Due to planned maintenance, a number of eresources will be unavailable on Sunday 19 August. This includes Ancestry Library Edition, Ebooks and ProQuest.
The Library was pleased to host 18 National Art School students for Drawing in the Library during Margaret Olley Drawing Week. Students spent four days in the Library being inspired by our wonderful buildings, the glorious Mitchell Library Reading Room balconies and our wondrous world-class collections. The course was developed as an extension of the Library's successful Drawing the Library artists in residencies, and facilitated by our first artist in residence, National Art School lecturer John Bokor. He was joined by artist Therese Keogh and lecturer, archivist and historical researcher Deborah Beck.
“I could spend a whole day looking at the Library’s art collections”
The students began the week with a behind-the-scenes tour of the Library’s fascinating and rich art collections in our framed collection store led by Richard Neville, Mitchell Librarian and Director, Education & Scholarship and Louise Anemaat A/Executive Director Library & Information Services. Students then visited the Collection Care and Digitisation & Imaging Services Branches, gaining insights into the unexpected work of the Library: many students left with their own personal preservation tips and tricks on keeping their artworks in good condition.
The students were treated to a personal viewing of curated collections such as Sir Arthur Streeton, Norman Lindsay and John Glover’s sketchbook, Sydney Ure Smith watercolours and architectural plans by Jorn Uton and Harry Seidler.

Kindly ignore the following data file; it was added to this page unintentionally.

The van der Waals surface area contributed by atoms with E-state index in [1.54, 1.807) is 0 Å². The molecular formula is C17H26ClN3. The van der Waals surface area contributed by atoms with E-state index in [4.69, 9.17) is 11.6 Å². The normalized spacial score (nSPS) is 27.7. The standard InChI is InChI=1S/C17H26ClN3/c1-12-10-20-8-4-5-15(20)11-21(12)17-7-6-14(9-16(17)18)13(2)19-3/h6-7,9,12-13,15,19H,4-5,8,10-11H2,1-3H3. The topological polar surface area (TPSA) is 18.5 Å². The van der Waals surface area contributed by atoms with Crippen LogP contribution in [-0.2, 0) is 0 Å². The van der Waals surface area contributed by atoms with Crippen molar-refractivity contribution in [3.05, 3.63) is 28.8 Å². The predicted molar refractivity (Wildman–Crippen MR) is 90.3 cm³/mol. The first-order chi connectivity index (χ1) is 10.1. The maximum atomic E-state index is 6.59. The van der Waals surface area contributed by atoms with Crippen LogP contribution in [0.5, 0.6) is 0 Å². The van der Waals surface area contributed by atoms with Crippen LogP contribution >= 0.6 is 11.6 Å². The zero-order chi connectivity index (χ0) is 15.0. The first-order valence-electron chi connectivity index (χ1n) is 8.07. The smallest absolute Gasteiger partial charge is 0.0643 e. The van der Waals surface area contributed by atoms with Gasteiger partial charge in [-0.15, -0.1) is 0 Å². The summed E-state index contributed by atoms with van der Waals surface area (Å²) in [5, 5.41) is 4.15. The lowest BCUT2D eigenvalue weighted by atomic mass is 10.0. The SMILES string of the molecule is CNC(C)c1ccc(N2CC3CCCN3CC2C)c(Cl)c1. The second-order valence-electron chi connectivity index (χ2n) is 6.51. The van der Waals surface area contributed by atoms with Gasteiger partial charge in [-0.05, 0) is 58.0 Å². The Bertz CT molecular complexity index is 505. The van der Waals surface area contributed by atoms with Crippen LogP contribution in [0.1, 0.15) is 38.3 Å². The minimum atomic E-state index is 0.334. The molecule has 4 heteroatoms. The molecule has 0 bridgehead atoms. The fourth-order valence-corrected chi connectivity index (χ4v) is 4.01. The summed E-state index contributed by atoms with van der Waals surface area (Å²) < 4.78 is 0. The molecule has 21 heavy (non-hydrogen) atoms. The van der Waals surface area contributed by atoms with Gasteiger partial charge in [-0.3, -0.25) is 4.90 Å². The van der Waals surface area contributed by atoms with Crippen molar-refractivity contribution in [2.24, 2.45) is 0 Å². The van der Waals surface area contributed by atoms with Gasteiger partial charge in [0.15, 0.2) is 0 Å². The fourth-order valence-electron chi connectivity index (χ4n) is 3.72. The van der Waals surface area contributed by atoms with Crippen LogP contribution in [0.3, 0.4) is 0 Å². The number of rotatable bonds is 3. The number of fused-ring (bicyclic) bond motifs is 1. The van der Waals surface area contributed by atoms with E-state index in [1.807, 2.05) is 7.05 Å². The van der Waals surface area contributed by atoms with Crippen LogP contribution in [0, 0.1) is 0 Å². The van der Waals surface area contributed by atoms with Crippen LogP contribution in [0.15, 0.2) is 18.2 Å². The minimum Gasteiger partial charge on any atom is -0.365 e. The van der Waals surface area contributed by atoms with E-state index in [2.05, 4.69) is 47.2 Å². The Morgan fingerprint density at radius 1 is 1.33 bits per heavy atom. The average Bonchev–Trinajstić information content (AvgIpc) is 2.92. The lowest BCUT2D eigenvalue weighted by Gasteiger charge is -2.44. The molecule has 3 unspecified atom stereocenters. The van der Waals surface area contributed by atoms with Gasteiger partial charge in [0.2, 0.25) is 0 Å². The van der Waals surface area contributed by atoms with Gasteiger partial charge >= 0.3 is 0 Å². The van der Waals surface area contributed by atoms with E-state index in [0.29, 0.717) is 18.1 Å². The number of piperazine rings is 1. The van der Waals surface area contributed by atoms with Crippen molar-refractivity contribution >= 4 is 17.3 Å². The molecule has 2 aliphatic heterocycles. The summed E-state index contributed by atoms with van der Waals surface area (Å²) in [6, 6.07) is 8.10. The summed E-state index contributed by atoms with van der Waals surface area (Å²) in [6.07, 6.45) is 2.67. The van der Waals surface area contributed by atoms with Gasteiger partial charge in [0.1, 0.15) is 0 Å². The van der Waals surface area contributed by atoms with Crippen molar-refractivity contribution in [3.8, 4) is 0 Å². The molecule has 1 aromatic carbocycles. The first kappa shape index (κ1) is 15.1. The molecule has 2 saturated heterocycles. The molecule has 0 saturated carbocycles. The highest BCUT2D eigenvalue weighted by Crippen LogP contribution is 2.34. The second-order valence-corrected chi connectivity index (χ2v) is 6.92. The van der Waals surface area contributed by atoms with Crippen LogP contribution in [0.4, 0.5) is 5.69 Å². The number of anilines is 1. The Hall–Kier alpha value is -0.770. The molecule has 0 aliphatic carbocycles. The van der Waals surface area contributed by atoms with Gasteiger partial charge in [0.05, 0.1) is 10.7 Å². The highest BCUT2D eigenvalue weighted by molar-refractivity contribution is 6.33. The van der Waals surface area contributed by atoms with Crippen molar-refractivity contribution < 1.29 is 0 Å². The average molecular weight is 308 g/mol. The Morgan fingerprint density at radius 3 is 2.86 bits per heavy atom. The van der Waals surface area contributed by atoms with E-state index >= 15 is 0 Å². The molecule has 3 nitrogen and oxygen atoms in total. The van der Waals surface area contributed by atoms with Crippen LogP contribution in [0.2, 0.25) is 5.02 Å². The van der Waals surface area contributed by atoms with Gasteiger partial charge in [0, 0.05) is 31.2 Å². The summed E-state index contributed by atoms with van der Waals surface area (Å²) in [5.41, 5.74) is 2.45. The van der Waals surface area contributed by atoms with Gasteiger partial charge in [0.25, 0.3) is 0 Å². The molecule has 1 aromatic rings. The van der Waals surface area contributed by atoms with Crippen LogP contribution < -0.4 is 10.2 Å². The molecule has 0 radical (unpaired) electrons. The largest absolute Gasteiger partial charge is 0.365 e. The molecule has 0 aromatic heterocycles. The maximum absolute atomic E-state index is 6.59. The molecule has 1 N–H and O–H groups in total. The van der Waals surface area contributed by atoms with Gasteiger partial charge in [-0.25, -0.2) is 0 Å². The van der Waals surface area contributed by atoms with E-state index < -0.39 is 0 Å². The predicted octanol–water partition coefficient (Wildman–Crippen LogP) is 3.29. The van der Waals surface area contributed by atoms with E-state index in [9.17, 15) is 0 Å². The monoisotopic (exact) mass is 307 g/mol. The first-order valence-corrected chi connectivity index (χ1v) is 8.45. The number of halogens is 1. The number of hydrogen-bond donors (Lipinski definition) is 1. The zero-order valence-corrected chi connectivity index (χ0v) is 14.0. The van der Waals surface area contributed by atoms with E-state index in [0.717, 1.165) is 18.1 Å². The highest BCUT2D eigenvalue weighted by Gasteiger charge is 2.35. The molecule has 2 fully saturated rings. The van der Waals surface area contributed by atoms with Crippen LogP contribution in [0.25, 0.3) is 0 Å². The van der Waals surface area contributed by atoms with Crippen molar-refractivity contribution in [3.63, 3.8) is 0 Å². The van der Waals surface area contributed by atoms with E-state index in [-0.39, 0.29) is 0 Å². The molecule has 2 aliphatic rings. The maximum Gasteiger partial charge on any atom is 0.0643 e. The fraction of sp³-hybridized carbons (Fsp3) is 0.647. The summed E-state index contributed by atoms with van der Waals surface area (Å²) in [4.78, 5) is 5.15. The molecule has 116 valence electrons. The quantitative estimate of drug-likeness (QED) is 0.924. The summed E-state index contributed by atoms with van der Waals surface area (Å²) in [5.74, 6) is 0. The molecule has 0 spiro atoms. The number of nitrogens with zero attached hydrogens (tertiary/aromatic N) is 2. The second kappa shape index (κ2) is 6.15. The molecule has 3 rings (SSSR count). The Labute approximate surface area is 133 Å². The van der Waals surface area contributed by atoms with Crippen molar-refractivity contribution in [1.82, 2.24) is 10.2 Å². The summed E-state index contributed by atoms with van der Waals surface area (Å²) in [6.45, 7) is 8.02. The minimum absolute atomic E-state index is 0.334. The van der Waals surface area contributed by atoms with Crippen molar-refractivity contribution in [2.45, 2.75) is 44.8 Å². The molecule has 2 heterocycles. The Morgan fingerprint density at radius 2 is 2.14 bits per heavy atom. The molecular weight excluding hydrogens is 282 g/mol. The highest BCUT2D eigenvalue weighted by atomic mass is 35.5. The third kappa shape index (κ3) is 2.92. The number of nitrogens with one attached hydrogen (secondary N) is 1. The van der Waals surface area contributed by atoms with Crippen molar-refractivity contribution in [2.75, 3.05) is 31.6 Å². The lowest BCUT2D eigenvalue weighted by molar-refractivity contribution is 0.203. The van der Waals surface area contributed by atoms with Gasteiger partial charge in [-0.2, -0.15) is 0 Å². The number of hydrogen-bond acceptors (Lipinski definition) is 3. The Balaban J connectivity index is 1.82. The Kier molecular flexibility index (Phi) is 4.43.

“I wanted to come to the Library to explore the archival stories, hidden gems and jewels. I have never been here before and was excited be able to access things that I didn’t think we could access before”
Artist, Therese Keogh presented on various contemporary Australian artists who work with collection and archival materials. Therese stressed the importance of taking into account historical, geographical, social and material contexts when interpreting and analysing archival collections. Students remarked that the program not only provided inspiration but also an understanding of the importance of these collections in creating new trajectories in their own work leading to creating contemporary understandings of heritage collections. A week spent here could fuel a lifelong love and association with one of our most intriguing and diverse resources.
Students then had the opportunity to draw the Library’s glorious buildings and reading rooms, including the iconic balconies in the Mitchell Library Reading Room with its elevated views and contrasting light from the glass ceiling.
The artworks were then displayed in the Glasshouse Learning Centre for the student assessments, followed by a special viewing for Library staff. The finished works will be submitted for exhibition at the National Art School’s Hoff Project Space later in the month. The week was not only an exciting program for the Library but brought creative life and interpretation on our collections and reading rooms by future artists.
“It’s amazing! I loved everything”